--> Pandanet tetsuki: This is a terrible app if you don't want to waste countless hours playing go online. It's a very smooth interface to the popular Pandanet-IGS. Because there's so many players, their auto-match typically takes just a few seconds to find you a game, and it's a pleasure to play with this app.

--> Champion Go This is the only go app I've paid for - it is based on the Monte Carlo program Crazy Stone. I got it because I hoped it would provide a greater range of AI opponents, and I haven't been dissappointed. Currently I'm beating level 4/10 at 19x19 and level 2/5 at 9x9, and I hope to move up that list as I improve.

-I have Gobandroid Tiny, although I rarely use it. The AI you can download is good enough for beginners, but the interface can be a bit strange to get used to. I sometimes use it for recording face to face games. I haven't tried the HD version yet.

-anDGS is a DGS client, but is also a good face to face game recorder. It's what I mostly use to record in tournaments.

-Pandanet Go (formerly tetsuki), despite the word "terrible" in the above, is as good as Tom said. Given the international player base it has, there's something that's pretty cool: Some preset greetings and phrases you can pick from in the chat, that show in the language shown in the program, to each person. Helps facilitate communication.
I think there's more content than just playing games to it, but I haven't tried the rest, so only commenting on the playing.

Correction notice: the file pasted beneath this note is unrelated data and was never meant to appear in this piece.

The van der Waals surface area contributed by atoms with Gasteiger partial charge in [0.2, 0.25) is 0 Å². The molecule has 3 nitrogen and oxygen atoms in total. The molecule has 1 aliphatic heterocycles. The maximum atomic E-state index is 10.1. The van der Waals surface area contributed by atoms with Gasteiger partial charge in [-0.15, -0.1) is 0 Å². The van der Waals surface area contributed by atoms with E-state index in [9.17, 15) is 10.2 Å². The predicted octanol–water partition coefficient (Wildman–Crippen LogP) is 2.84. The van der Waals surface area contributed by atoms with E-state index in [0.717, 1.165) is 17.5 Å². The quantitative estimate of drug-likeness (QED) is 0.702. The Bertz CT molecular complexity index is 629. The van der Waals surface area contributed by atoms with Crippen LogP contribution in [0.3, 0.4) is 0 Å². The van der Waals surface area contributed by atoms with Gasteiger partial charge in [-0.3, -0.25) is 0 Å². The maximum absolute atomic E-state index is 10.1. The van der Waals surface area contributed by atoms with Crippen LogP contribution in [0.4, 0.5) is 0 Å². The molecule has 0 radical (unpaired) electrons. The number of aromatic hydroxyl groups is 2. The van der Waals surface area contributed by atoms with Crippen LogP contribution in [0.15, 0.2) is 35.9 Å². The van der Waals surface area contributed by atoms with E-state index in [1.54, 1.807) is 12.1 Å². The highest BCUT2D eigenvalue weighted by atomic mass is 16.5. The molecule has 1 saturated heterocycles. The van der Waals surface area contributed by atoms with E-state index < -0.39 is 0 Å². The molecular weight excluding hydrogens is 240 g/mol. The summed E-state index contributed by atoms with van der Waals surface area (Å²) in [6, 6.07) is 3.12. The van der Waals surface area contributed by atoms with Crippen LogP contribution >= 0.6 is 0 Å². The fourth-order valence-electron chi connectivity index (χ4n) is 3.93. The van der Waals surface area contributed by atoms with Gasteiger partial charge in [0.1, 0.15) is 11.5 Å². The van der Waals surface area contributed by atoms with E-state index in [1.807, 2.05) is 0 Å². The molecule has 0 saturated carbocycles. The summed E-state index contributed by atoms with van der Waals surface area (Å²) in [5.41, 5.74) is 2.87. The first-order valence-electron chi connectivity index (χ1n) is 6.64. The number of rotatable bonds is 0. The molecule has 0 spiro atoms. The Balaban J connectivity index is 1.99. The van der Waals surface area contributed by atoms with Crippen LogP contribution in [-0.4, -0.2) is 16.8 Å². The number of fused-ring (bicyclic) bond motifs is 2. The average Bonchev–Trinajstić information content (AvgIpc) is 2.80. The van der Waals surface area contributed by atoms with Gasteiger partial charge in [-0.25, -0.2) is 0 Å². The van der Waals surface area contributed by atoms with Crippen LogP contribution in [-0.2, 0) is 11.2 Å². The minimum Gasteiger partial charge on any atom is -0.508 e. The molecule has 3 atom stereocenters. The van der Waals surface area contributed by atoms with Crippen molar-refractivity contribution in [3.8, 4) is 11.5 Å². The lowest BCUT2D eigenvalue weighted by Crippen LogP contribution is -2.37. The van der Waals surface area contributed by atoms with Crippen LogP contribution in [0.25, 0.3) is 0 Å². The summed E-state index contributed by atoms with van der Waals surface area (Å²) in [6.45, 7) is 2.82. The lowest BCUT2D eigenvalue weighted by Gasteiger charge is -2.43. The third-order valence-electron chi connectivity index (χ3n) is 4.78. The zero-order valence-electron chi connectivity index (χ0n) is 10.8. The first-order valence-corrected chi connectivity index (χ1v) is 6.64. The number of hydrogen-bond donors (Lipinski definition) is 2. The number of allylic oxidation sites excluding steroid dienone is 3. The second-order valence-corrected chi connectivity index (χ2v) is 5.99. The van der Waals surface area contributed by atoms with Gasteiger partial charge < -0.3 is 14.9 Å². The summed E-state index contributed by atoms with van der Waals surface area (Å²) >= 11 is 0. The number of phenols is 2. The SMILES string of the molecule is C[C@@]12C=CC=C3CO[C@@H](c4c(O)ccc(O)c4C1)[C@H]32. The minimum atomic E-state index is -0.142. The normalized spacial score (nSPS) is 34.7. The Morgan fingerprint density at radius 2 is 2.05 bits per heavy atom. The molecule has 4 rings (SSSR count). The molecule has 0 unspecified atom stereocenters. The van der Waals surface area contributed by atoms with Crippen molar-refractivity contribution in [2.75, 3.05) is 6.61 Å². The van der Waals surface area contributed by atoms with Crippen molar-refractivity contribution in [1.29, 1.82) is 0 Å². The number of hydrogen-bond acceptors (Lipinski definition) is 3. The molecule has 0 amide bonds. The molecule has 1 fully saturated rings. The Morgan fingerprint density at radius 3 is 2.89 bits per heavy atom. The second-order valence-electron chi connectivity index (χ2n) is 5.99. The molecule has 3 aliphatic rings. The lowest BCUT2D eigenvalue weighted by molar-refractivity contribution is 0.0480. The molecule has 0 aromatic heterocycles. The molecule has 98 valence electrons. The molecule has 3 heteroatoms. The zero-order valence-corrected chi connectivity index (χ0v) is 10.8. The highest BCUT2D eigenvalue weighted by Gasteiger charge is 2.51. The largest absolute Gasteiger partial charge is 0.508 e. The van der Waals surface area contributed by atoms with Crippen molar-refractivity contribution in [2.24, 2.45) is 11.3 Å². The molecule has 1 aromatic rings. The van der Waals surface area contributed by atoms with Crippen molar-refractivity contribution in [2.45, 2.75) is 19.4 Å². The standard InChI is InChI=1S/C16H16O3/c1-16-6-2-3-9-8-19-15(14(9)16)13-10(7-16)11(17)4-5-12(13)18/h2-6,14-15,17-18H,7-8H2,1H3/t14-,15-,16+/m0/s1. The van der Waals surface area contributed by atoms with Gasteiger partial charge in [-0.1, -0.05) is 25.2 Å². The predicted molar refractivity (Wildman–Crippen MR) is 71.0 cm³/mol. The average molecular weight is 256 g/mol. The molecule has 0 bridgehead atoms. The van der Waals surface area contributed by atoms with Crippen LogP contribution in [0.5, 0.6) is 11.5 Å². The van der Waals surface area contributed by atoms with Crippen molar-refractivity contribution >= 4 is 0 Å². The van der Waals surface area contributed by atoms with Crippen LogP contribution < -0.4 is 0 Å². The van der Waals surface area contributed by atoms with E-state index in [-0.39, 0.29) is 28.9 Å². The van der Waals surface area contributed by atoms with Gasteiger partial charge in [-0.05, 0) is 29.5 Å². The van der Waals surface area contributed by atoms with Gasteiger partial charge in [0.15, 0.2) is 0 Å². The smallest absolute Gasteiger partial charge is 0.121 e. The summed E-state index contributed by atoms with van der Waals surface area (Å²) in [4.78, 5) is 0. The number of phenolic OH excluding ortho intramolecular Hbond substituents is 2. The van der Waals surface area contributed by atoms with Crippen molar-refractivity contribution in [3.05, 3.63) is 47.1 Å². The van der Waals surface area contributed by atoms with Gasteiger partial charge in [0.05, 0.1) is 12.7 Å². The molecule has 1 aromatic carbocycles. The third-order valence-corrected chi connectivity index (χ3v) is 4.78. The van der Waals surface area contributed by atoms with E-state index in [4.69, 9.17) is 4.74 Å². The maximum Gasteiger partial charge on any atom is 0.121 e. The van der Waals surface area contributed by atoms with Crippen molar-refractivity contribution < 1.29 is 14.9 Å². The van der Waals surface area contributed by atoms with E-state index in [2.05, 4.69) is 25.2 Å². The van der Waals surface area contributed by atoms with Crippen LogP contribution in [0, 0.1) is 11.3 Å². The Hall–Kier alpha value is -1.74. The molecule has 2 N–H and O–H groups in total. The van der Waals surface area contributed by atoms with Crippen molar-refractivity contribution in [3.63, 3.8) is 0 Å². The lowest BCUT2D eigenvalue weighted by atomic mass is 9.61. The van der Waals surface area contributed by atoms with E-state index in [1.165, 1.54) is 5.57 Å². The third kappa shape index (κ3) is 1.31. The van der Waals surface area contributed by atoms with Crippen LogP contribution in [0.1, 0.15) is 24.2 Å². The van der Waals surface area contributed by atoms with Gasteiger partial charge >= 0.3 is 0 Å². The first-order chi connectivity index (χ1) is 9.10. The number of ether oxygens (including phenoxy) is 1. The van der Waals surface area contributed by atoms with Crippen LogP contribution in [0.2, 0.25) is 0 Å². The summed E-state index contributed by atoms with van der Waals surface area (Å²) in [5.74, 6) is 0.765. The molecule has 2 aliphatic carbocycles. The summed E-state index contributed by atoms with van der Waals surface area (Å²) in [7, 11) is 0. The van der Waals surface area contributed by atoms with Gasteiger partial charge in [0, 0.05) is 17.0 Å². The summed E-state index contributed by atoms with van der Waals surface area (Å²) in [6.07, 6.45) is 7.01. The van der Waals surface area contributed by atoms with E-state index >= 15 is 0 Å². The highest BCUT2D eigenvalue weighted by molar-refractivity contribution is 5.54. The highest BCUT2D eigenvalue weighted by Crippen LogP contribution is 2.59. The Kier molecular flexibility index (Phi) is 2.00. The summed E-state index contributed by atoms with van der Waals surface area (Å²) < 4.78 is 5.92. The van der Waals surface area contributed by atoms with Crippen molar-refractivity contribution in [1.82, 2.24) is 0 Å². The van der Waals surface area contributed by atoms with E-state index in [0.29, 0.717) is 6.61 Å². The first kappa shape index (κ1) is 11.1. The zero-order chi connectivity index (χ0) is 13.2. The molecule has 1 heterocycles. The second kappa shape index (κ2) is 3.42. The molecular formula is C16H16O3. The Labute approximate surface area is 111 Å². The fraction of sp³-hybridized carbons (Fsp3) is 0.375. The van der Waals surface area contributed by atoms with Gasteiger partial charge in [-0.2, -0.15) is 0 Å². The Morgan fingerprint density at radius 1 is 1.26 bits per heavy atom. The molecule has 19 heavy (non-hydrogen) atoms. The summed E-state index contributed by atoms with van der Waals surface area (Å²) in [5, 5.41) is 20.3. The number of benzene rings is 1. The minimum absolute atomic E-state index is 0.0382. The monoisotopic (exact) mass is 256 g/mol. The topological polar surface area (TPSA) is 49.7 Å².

-Tsumego Pro is a Go problems app, with a good interface, and a decent set of problems, plus daily problems.

Go Free (AI Factory) has a good interface, but is only strong enough for beginners except on the 9x9. You can choose between japanese and chinese rules, and it has a decent rules explanation.
You can only play 60 moves on the 19x19 board in this free version, though.

Not free:
-Go KGS is paid, but still good. It's an android client for KGS. You can play, review, watch games. The only downside is that it has no functionality if you're not connected to the server. :|

-GoGrinder is another Go problems(tsumego) app. It comes with a decent set of problems too, and you can add as much as you want, either self-made, or downloaded online. I think it's paid, but I can't see that yet, while logged in.

Game clock apps:

-Chess Clock for Android I used a lot, before getting a phone where there's no "context menu" key. This app doesn't adapt, and you can't access clock settings without it. However, it was pretty flexible in its settings, lots of possible options.

-Simple Go Clock is just what it's called. However, also has the same problem with the lack of a "context menu" key. No settings. :|

-I now use this Chess Clock. It's the best free one I could find.